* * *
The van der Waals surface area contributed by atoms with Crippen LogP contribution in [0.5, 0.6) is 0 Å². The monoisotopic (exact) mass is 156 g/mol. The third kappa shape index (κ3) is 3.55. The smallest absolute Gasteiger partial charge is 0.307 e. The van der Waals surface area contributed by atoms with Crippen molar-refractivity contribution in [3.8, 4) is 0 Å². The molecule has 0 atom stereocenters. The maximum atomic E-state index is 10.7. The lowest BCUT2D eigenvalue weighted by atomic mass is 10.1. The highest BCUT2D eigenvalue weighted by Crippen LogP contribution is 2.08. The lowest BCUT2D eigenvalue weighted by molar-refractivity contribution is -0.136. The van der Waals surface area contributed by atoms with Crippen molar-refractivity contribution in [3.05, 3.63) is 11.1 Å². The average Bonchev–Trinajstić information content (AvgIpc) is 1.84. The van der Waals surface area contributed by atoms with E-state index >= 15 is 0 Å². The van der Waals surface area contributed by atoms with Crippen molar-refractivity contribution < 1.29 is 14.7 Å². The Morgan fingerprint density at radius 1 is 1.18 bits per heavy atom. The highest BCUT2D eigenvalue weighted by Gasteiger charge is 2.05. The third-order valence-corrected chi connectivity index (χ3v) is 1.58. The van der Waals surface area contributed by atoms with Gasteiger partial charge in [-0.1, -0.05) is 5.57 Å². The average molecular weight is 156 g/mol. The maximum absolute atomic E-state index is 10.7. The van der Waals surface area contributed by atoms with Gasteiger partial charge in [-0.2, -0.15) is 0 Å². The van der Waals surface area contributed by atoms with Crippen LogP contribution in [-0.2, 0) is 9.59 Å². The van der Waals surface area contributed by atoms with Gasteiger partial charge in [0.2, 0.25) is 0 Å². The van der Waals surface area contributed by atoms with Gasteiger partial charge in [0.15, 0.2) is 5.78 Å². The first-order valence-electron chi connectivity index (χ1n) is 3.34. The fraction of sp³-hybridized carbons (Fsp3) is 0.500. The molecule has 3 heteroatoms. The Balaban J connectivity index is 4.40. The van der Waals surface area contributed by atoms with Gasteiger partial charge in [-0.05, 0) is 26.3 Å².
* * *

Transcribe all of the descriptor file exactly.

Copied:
The van der Waals surface area contributed by atoms with Crippen LogP contribution in [0.5, 0.6) is 0 Å². The monoisotopic (exact) mass is 156 g/mol. The third kappa shape index (κ3) is 3.55. The smallest absolute Gasteiger partial charge is 0.307 e. The van der Waals surface area contributed by atoms with Crippen molar-refractivity contribution in [3.8, 4) is 0 Å². The molecule has 0 atom stereocenters. The maximum atomic E-state index is 10.7. The lowest BCUT2D eigenvalue weighted by atomic mass is 10.1. The highest BCUT2D eigenvalue weighted by Crippen LogP contribution is 2.08. The lowest BCUT2D eigenvalue weighted by molar-refractivity contribution is -0.136. The van der Waals surface area contributed by atoms with Crippen molar-refractivity contribution in [3.05, 3.63) is 11.1 Å². The average Bonchev–Trinajstić information content (AvgIpc) is 1.84. The van der Waals surface area contributed by atoms with E-state index >= 15 is 0 Å². The van der Waals surface area contributed by atoms with Crippen molar-refractivity contribution < 1.29 is 14.7 Å². The Morgan fingerprint density at radius 1 is 1.18 bits per heavy atom. The highest BCUT2D eigenvalue weighted by Gasteiger charge is 2.05. The third-order valence-corrected chi connectivity index (χ3v) is 1.58. The van der Waals surface area contributed by atoms with Gasteiger partial charge in [-0.1, -0.05) is 5.57 Å². The average molecular weight is 156 g/mol. The maximum absolute atomic E-state index is 10.7. The van der Waals surface area contributed by atoms with Gasteiger partial charge in [-0.2, -0.15) is 0 Å². The van der Waals surface area contributed by atoms with Crippen LogP contribution in [-0.2, 0) is 9.59 Å². The van der Waals surface area contributed by atoms with Gasteiger partial charge in [0.2, 0.25) is 0 Å². The van der Waals surface area contributed by atoms with Gasteiger partial charge in [0.15, 0.2) is 5.78 Å². The first-order valence-electron chi connectivity index (χ1n) is 3.34. The fraction of sp³-hybridized carbons (Fsp3) is 0.500. The molecule has 3 heteroatoms. The Balaban J connectivity index is 4.40. The van der Waals surface area contributed by atoms with Gasteiger partial charge in [-0.05, 0) is 26.3 Å².